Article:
The Environment Agency and Natural England have both stated that shingle recycling is a weak, low-reliability and expensive defense. And as Natural England points out, the sea has all the time in the world to keep moving the shingle back from the west of England to the east, as it has done for thousands of years.
So what can we do instead, without harming Dungeness?
The Environment Agency states in its guidance document on flood defense strategies that we need to work with (rather than against) natural processes to manage flood and coastal erosion risk — protecting, restoring and emulating the natural regulating function of catchments, rivers, floodplains and coasts. This means agreeing a more strategic and sustainable option than beach recycling, that will succeed long-term and provide a high standard of protection for our homes and communities.
A successful strategy for flood defenses along this precious stretch of coast would involve multi-functional wetlands that provide wildlife and recreational resource, and more saltmarsh and mudflats that enhance our coastal defences, such as the natural example set by our neighbours in Rye Harbour. Managed coastal realignment would provide a "soft and flexible" defence that is better able to respond to future sea level rises than existing fixed, hard structures and without the need for a quarry in Dungeness.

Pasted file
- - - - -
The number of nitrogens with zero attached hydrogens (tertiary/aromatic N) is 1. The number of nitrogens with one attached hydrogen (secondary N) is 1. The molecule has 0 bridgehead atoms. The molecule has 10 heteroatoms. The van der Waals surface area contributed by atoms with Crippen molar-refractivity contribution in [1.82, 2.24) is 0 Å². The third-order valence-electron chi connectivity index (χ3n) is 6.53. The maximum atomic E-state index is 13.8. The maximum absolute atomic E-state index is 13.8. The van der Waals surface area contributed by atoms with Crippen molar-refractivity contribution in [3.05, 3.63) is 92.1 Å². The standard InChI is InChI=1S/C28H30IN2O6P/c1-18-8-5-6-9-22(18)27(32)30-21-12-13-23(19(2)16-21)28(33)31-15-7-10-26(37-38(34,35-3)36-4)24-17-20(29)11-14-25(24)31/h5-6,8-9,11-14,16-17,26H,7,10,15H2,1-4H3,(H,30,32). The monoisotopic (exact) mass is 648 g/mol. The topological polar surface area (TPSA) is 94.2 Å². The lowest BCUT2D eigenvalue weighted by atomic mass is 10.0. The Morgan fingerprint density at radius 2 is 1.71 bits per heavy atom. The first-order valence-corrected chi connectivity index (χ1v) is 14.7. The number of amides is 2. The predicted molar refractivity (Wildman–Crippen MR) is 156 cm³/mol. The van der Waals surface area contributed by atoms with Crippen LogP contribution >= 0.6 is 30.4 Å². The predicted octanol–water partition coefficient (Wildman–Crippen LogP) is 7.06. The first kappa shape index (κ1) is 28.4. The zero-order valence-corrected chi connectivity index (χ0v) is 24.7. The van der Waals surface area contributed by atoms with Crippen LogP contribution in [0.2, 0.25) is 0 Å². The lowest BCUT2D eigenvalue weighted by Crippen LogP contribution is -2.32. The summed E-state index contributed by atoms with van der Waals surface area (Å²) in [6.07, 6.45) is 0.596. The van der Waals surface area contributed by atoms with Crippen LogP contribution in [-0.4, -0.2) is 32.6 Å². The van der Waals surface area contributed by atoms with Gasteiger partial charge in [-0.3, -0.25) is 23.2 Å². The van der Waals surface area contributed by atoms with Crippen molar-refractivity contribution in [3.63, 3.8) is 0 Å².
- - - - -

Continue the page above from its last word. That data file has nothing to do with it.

This is what we should be pushing our MPs for.
If a shingle-based solution must be pursued, two options are available that will not adversely affect the local community, the unique Dungeness environment or your peaceful enjoyment of this internationally important part of the coastline:
The applicants have sourced the shingle from a commercial quarry in previous years and could continue to do so now.
If cost is the issue then The University of Sussex notes in their paper on Beach Recharge in Kent and East Sussex that recharging beaches with shingle dredged off-shore can cost as little as half or two-thirds as much as bringing the shingle in by lorry from a gravel pit.
Recharging the beaches from a barge or boat anchored off-shore would also address noise and health and safety concerns, avoiding the need for fleets of dump trucks to traffic shingle from the quarry all throughout the day.
A single capital-works programme that recharged the beaches in a single "drop" would also provide a stronger, better weathering solution that would not need ongoing (and costly) maintenance for several months of every year.
If you love Dungeness as much as we do then please add your voice to our campaign. Together we will get residents the flood protection they need without devastating the 'ness.